It isn’t fun riding a horse with a tendency to nap. Suddenly stopping, refusing to go forward or trying to whip round can be frightening and, sometimes, dangerous. Here are seven tips for stopping this nuisance behaviour in its tracks.

1. Is he napping or spooking?

These are easily confused but it’s important to know the difference. Spooking is when your horse is genuinely scared of something — perhaps a noise, object or sudden movement.

Napping is when your horse is reluctant or refuses to move in the direction you want to go. It can manifest itself in several ways, including spinning around, rearing, bucking and feeling as though he is leaning or hanging towards home.

Ears are the giveaway. A spooking horse will usually have his pointing forward, looking at the thing that has scared them. If napping, their ears tend to be backwards.

2. Identify the issue

Napping often stems from a fundamental problem such as lack of trust, leadership, respect and/or confidence between horse and rider.

However, before you put it down to bad behaviour rule out any potential medical causes — such as back pain and poor teeth — and make sure your horse’s tack is a good fit.

3. Consider your routines and habits

If you’re one of the many riders juggling horses with work, children and a generally busy lifestyle, you may be creating bad habits without being aware of them.

For example, do you tend to finish your schooling sessions near the gate? It’s only natural if you’re tight on time, but your horse will soon learn that the gate means work is over and start drifting towards it. Alternatively he may speed up when you turn that way and drop behind your leg when you turn away.

When hacking, don’t always go in the same direction and don’t gallop from one field gateway to another. If you don’t have circular routes vary where you turn around so that your horse doesn’t associate one particular area with going home.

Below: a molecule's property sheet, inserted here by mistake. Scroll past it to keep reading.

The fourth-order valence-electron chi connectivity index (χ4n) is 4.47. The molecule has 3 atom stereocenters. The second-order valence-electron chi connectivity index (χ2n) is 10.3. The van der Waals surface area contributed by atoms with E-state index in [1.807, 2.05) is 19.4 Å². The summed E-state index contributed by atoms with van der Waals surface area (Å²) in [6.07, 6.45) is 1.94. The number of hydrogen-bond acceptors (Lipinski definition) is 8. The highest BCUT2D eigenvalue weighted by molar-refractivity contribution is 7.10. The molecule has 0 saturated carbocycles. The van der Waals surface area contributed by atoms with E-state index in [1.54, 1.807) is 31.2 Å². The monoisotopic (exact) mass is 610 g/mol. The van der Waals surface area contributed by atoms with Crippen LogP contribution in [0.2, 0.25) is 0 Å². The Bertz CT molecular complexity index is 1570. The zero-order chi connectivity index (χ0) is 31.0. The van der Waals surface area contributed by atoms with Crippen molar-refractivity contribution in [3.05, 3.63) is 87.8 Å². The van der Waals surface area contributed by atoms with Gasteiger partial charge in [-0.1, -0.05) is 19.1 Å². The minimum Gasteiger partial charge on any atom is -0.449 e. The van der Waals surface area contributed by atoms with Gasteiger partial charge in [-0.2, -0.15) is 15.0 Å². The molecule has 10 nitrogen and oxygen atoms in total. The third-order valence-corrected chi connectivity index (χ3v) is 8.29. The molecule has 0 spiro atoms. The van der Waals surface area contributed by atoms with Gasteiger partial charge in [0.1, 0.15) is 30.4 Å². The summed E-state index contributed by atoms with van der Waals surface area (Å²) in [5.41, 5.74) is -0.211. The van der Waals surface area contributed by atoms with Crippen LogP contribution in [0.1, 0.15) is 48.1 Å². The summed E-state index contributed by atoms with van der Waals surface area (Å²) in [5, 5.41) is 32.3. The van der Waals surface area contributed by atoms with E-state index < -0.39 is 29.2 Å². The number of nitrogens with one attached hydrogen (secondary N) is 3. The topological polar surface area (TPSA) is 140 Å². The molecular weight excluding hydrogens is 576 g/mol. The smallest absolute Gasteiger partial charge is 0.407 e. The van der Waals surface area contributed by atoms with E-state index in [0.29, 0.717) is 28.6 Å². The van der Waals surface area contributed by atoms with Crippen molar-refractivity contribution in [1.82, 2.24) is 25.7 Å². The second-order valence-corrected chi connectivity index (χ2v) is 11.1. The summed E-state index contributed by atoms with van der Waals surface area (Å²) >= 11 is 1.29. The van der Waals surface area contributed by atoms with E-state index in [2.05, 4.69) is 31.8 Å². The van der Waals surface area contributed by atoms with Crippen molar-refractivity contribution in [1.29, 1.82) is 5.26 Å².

4. Evaluate your relationship on the ground

Is it clear to your horse that you are the leader? Leadership is important to horses because they are herd animals, so understanding that you are the leader and having confidence in you helps develop trust in your relationship. Think about how he behaves on the ground — good manners, such as moving away as you enter his stable and being quiet to lead, are important.

5. Recognise the warning signs

Eliminate any signs of napping before they have a chance to escalate. Shane Borland, a British reining team member who specialises in tricky horses, advises keeping the horses legs moving if they start to nap — even if it’s sideways.

“If you feel your horse begin to nap, keep his feet moving and his neck bent,” advises Shane. “By asking the horse to go left and right continually he will learn that it’s easier to go forward.

“Being able to manoeuvre his hindquarters also means you will be able to realign him should he try to turn for home.”

6. Make sure the basics are in place

When you put your leg on, your horse must respond — regardless of whether you are schooling or hacking. Don’t fall into the trap of nagging with your legs or letting him pause before responding, and make sure you are consistent in your expectations — you horse won’t learn to be responsive if you only expect him to be react instantly in the school, and then let him get away with a slow response while hacking.

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7. Don’t give up

If you’re certain the horse is napping rather than spooking, you may be tempted to take him home and spend more time in the arena because your confidence has been knocked. But the more time your horse spends in the arena the worse the napping will get. Ask another rider for help, or find someone else to accompany your horse on a hack to help you get past the troublesome spot.